Blog | Wednesday, February 4, 2015

Thoughts on diagnostic errors


A colleague recently asked me to opine on the diagnostic error problem. As you might imagine, once I start, it is difficult for me to slow down. Here are some of my somewhat disjointed thoughts.
1. Diagnostic accuracy, while the most important quality measure for internists (and many other physicians), likely will not occupy the primary focus of performance measurement. The problem stems from our inability to accurately identify diagnostic errors. Some have likened the diagnostic error problem to Supreme Court Justice Potter Stewart's famous quote about pornography, “But I know it when I see it”
2. We have systems that increase diagnostic errors. As I understand our emergency department admission system, most patients have to have a presumed diagnosis for admission. Quality assurance makes decisions about length of stay based on a presumed diagnosis. Once a patient has a diagnostic label, we have to make an effort to not let the admission label influence our thinking. Thus …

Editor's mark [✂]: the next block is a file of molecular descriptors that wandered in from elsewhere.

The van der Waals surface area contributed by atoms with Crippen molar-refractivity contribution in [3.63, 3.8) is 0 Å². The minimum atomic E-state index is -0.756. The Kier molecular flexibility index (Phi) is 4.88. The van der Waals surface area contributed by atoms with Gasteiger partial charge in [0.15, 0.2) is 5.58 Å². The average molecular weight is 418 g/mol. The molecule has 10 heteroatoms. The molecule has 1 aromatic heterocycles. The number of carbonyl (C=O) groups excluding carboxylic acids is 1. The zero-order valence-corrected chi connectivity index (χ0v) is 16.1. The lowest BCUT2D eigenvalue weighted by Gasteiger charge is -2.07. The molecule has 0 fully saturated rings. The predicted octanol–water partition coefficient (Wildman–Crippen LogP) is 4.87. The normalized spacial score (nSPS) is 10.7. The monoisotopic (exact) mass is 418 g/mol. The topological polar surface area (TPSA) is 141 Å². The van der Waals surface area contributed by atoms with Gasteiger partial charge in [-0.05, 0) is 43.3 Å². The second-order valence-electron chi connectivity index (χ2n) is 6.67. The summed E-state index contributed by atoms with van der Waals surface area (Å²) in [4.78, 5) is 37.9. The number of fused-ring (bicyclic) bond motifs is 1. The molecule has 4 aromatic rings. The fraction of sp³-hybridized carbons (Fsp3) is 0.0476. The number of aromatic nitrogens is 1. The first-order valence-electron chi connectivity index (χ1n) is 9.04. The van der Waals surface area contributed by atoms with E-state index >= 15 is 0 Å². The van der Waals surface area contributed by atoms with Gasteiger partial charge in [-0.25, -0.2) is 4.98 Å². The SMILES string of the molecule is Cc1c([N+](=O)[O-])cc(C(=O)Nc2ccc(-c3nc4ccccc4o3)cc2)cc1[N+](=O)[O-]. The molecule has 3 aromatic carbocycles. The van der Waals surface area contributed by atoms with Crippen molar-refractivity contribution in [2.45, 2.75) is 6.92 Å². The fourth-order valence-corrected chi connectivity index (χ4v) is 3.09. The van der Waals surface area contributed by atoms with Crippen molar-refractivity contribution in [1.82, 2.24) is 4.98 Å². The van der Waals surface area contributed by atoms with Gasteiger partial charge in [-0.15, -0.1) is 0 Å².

3. We have a responsibility to not take any previous diagnosis as set in concrete. When patients get admitted to our service, I assume that everyone else is wrong until we have data to prove otherwise. This attitude does not represent arrogance, but rather skepticism. This approach means that we question every diagnosis, the new diagnoses and the old diagnoses. We ask whether the diagnosis has support in the story, the exam and the testing.
4. As an academic hospitalist, I probably have more time to focus on diagnosis than most practicing physicians. The diagnostic process takes time, and most physicians have a time shortage. We cannot keep asking physicians to see patients in shorter time aliquots than the patient deserves.
5. While some diagnostic errors stem from system problems, I believe most come from diagnostic laziness. I am guilty of laziness, as are my colleagues. We miss diagnoses when we fail to go through a rigorous analysis. We forget to switch from system 1 thinking to system 2 thinking. We minimize the importance of a finding that does not fit our diagnosis.

Diagnostic accuracy is the most important function of being a good internist (in my opinion). I suspect it is true in other specialties, but I cannot speak for them. When we make an accurate diagnosis, we have a much better opportunity to help the patient. While that seems obvious, most performance measurement fails to consider the diagnostic accuracy, but rather only the treatment of the presumed diagnosis.

db is the nickname for Robert M. Centor, MD, FACP. db stands both for Dr. Bob and da boss. He is an academic general internist at the University of Alabama School of Medicine, and is the Regional Associate Dean for the Huntsville Regional Medical Campus of UASOM. He still makes inpatient rounds over 100 days each year. This post originally appeared at his blog, db's Medical Rants.